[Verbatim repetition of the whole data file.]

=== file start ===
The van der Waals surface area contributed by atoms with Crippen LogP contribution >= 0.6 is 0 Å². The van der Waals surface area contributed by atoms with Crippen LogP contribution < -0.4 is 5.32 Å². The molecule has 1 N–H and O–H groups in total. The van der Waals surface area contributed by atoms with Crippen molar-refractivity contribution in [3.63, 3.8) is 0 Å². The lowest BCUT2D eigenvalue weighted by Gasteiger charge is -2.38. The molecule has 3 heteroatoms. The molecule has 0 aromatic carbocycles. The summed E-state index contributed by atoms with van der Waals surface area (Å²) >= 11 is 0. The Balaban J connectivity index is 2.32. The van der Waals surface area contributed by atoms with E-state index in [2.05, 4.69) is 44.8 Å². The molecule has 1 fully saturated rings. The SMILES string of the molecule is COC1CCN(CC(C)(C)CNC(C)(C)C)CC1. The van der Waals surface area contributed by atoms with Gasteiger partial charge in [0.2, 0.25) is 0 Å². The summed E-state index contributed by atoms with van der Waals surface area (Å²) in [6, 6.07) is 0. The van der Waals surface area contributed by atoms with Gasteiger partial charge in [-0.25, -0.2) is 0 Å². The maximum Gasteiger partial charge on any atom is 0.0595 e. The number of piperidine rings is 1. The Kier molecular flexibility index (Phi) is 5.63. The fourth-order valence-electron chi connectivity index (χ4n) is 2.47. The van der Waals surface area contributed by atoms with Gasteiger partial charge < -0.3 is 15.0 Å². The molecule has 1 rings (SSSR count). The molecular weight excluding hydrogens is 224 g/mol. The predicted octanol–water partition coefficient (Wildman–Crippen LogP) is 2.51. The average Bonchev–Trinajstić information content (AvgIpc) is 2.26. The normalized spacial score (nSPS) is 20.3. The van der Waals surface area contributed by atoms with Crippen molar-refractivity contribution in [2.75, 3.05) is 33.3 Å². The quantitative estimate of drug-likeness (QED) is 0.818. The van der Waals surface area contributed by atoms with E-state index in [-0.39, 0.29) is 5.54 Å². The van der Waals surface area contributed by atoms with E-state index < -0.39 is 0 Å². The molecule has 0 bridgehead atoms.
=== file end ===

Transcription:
The van der Waals surface area contributed by atoms with Crippen LogP contribution >= 0.6 is 0 Å². The van der Waals surface area contributed by atoms with Crippen LogP contribution < -0.4 is 5.32 Å². The molecule has 1 N–H and O–H groups in total. The van der Waals surface area contributed by atoms with Crippen molar-refractivity contribution in [3.63, 3.8) is 0 Å². The lowest BCUT2D eigenvalue weighted by Gasteiger charge is -2.38. The molecule has 3 heteroatoms. The molecule has 0 aromatic carbocycles. The summed E-state index contributed by atoms with van der Waals surface area (Å²) >= 11 is 0. The Balaban J connectivity index is 2.32. The van der Waals surface area contributed by atoms with E-state index in [2.05, 4.69) is 44.8 Å². The molecule has 1 fully saturated rings. The SMILES string of the molecule is COC1CCN(CC(C)(C)CNC(C)(C)C)CC1. The van der Waals surface area contributed by atoms with Gasteiger partial charge in [0.2, 0.25) is 0 Å². The summed E-state index contributed by atoms with van der Waals surface area (Å²) in [6, 6.07) is 0. The van der Waals surface area contributed by atoms with Gasteiger partial charge in [-0.25, -0.2) is 0 Å². The maximum Gasteiger partial charge on any atom is 0.0595 e. The number of piperidine rings is 1. The Kier molecular flexibility index (Phi) is 5.63. The fourth-order valence-electron chi connectivity index (χ4n) is 2.47. The van der Waals surface area contributed by atoms with Gasteiger partial charge < -0.3 is 15.0 Å². The molecule has 1 rings (SSSR count). The molecular weight excluding hydrogens is 224 g/mol. The predicted octanol–water partition coefficient (Wildman–Crippen LogP) is 2.51. The average Bonchev–Trinajstić information content (AvgIpc) is 2.26. The normalized spacial score (nSPS) is 20.3. The van der Waals surface area contributed by atoms with Crippen molar-refractivity contribution in [2.75, 3.05) is 33.3 Å². The quantitative estimate of drug-likeness (QED) is 0.818. The van der Waals surface area contributed by atoms with E-state index in [-0.39, 0.29) is 5.54 Å². The van der Waals surface area contributed by atoms with E-state index < -0.39 is 0 Å². The molecule has 0 bridgehead atoms.